Question: I recently heard that there are new California laws removing the word “alien” from the Labor Code and providing Workers’ Compensation benefits to undocumented workers.  Will these laws require employers to make changes in their policies and practices related to immigrant or undocumented workers?
Answer: In 1937, the state Legislature enacted various provisions regarding the employment of “aliens,” defined as any person who is not born in or a fully naturalized citizen of the United States.  The Legislature repealed most of these Labor Code sections in 1970.  However, the definition for “alien” remained as part of the Labor Code.
Since that time, many bills have been signed into law that have strengthened labor law protections for immigrant workers.  Under California law, all employment protections, rights, and remedies available under state law, except as prohibited by federal law, are available to all individuals regardless of immigration status.  Moreover, employers are prohibited from engaging in unfair immigration-related practices for the purpose of retaliating against any person for exercising any right protected under the Labor Code or by any local ordinance.  Employers remain obligated under federal law to verify authorization to work in the United States for all new hires.
As of January 1, 2016, Senate Bill 432 deletes the definition of “alien” from the Labor Code.  Given the historic development of the law in this respect, this change will have little substantive effect on employer responsibilities or employee rights.  It is a largely symbolic change aimed at modernizing the Labor Code to remove a term that is now seen by many as a derogatory term for a foreign-born person.  SB 432 also eliminates a provision of the Labor Code calling for preference for non-alien workers on public works projects.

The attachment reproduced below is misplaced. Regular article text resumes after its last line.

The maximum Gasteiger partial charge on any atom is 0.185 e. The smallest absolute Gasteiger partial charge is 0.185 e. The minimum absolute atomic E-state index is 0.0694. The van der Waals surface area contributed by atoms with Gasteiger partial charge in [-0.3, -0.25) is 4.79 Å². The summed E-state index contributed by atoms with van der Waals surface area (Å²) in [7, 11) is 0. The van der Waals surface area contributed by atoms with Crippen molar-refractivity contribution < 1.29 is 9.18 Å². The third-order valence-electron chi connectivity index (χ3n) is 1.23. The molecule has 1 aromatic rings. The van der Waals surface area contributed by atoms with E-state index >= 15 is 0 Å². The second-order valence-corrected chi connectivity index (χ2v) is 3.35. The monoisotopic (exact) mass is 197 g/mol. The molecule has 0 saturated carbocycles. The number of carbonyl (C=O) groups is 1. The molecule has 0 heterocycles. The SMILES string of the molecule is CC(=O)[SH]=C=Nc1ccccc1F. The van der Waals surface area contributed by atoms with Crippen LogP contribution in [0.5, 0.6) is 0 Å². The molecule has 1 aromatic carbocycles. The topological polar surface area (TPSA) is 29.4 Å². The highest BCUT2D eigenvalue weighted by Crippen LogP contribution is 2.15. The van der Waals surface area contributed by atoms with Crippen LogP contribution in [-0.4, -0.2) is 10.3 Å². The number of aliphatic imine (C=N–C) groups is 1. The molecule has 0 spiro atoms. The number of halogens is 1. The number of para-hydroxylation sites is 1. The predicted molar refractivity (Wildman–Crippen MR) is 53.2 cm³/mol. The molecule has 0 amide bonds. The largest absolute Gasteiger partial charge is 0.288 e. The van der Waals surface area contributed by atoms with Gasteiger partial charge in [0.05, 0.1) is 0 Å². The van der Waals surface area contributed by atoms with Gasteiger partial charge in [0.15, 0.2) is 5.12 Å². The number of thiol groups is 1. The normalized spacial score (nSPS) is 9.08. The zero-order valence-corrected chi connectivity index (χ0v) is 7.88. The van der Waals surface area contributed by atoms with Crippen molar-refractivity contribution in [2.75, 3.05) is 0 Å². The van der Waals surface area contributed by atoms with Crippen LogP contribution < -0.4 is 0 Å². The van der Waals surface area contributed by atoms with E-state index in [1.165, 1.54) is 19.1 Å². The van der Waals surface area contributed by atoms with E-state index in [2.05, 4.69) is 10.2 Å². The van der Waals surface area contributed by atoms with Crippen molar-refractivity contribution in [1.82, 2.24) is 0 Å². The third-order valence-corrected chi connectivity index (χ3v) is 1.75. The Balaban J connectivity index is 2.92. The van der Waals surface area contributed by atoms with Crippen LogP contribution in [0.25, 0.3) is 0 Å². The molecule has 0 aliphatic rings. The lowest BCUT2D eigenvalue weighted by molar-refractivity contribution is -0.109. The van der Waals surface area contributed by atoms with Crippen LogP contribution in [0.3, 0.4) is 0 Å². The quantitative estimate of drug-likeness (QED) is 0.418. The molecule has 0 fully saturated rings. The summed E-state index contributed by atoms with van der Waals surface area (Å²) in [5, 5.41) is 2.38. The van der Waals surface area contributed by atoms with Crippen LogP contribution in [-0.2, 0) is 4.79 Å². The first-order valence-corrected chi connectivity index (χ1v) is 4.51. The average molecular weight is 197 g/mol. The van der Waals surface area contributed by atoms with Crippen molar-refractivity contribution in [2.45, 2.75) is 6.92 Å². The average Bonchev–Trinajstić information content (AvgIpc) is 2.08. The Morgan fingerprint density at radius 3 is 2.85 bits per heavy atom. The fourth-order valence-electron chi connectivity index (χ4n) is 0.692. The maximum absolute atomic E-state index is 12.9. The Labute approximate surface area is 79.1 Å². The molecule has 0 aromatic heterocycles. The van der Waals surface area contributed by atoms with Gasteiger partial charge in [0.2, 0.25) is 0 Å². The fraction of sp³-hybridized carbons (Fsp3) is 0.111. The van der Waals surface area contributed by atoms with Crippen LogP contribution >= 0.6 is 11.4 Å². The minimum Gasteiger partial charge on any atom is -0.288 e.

Employers should review their policies and handbooks to ensure compliance with existing laws related to immigrant and undocumented workers and consider removing the term “alien” if it appears in policies or handbooks.
California’s Workers’ Compensation law requires an employer to compensate an employee for an injury sustained by the employee if the injury arose out of, and in the course of, employment. If an employer fails to pay required compensation, an injured employee may apply for recovery from the Uninsured Employers Benefits or the Subsequent Injuries Benefits Trust Fund.
Prior to the passage of Senate Bill 623, certain California regulations prohibited undocumented workers from receiving workers’ compensation benefits due to their citizenship or immigration status.  These regulations, while remaining on the books, were contrary to California laws granting protections of labor and employment laws to undocumented employees.  Accordingly, the regulations were not enforced, and undocumented employees have been receiving workers’ compensation benefits notwithstanding these regulations.  Senate Bill 623, effective January 1, 2016, provides that a person shall not be excluded from receiving workers’ compensation benefits from the Uninsured Employers Fund and the Subsequent Injuries Benefits Trust Fund solely based on citizenship or immigration status.  Because this bill formalizes an existing practice, it will have little substantive effect on employers and employees.
More information about Senate Bill 432 or Senate Bill 623 is available at www.legislature.ca.gov.